Microsoft Takes Opportunity to Improve Windows Vista
Jerry Seinfeld, a popular U.S. comedian, through a Microsoft advertising campaign costing over 300 million U.S. dollars, is attempting to attract back disappointed Vista software customers as Microsoft is developing and will soon release Windows 7.
This is in response to Microsoft’s admitted failure when they unleashed Microsoft Vista to 150 million customers early in 2008 which resulted in disenchanted client base.
Although 150 million sales may seem like a successful indicator to Microsoft, observers say that it is rare that any company would run up an advertising bill of over 300 million unless their reputation for stable and functional operating systems is on the verge of collapse.
With the rise of attractive alternatives to Microsoft products, such as those developed by Apple or Google, the advertising campaign reeks of a desperate attempt to regain its status after its antitrust debacle in the past.
The advertising campaign depicts a shoe-shopping, ultra-rich Bill Gates who is considering a footwear purchase at a discount shoe store. At the store, comedian/actor Jerry Seinfeld is shown helping him try on a pair of new boots. In this campaign, Microsoft attempts to show the gentler and kinder side of the software mogul versus the greedy monopolist. This image-builder is focused on in the beginning of the campaign instead of actually promoting Windows 7 as a Microsoft product.
It is only in its second advertising campaign that Microsoft takes a jab at the competition by comparing a PC to the growing popularity of Mac by Apple. It is only then that it begins to promote Microsoft software products.
However, it is not likely that the huge failure of the Vista launch will ever be forgotten. This has resulted in many PC makers to take a step by offering, to previous customers who are unhappy with Vista, to downgrade their operating systems to the ever-reliable Windows XP.
Big companies who are Microsoft‘s allies, like Hewlett-Packard, are beginning to worry about this taint that Window Vista has brought with its release which could take a heavy toll on sales. They too are taking steps in fixing the Vista mess as much as they can.
Ultimately, the fact that Microsoft released a product that frustrated customers and was difficult to use, has embarrassed the company and compromised its image.
The need for Microsoft to outdo itself is pretty evident. They need to erase the Vista stigma by developing an OS that will surpass anything new launched by them. As of now, Windows 7 features remain vague but with its much anticipated release, it may just end up to be a development phase between actual Microsoft launchings.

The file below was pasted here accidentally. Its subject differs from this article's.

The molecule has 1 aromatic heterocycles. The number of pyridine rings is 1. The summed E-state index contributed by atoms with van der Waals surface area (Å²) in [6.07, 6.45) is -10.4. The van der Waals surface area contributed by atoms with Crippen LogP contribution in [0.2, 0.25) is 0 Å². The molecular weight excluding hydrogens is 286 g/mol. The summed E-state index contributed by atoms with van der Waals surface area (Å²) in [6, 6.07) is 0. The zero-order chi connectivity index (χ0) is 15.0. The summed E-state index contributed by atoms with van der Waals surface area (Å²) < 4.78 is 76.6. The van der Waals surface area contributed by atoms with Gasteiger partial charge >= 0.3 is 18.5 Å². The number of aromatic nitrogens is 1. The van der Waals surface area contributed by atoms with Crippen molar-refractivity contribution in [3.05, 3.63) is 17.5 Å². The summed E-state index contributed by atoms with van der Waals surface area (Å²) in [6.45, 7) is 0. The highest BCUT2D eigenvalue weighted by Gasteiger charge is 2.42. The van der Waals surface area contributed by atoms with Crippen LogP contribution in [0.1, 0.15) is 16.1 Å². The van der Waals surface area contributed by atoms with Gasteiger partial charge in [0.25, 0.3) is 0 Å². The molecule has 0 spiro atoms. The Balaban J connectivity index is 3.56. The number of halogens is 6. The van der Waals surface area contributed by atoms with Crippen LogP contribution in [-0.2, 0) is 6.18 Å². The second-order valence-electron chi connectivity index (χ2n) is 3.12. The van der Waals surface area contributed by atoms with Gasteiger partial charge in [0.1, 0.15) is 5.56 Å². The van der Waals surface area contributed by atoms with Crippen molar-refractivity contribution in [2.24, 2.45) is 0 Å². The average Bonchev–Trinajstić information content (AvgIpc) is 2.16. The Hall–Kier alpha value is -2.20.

Some even say that the platform’s catalyzed development obviously gives the company a reason to take Microsoft Vista off the market shelves to replace it. But in all fairness, Windows 7 has been n the works for the past eight years, and releasing new versions of it every 36 months was part of the strategic marketing and production plan.
Some concerns have been raised considering that Windows Vista is one phase of the final Window’s 7 release. Although there are these misgivings, there is a better chance that Microsoft will respond to client an market demands for a better product thus influencing the creative process.
Only the anticipated release of Windows 7 Beta (the test version) will reflect just how well the company is keeping its promises to its development partners and its public.
The beta of Windows 7 promises a more detailed look at the new operating system capabilities. Some anticipated features are that this OS, which is inspired by the popular iPhone touch screen of Apple, will allow for multi-touch technology.
Bill Gates has hinted that the project gives great concentration on the ease of moving information between Windows OS machines to mobile phones, handheld digital organizers, and internet kiosks by PC users. This will be a big advantage for other computer makers to grab the opportunity to develop their own gadgets (like portable and mobile personal computers as well as desktop computers) and increase the market demand for extra devices.
There was also an indication that through an online service, Windows 7 would have Windows Live embedded in it. This would allow for the ease to gain access to software programs (such as word processing programs) and to do the much used services in social networking.
In May, at the Windows Digital Lifestyle Consortium held in Japan, Bill Gates pointed out that they would be many built-in features connecting through the internet through Windows Live. The new OS would basically be able to enable emailing, social networking, and file and photo sharing as well. This also opens up an opportunity for the software developer community outside Microsoft to create various plug-ins. It would also have the capability for users to free mail and synchronize files which are aimed to be considerably better features.
With these features, Microsoft is positioning itself to be a main player in “cloud computing services.” This emerging market allows users access to software programs that are run online. This takes information technology a step further as users and consumers begin to purchase and use software online, similar to how one buys electricity.
Miha Kralj, software strategist of Microsoft, says that the company directions for Windows 7 is to make certain that clients will be able to access all of Microsoft’s software on any device, at any occasion. The future holds the vision of clients employing a universal operating system that functions in the context of the device/computer, – whether the device takes the form of a cellular phone, MP3 player, or even a GPS unit.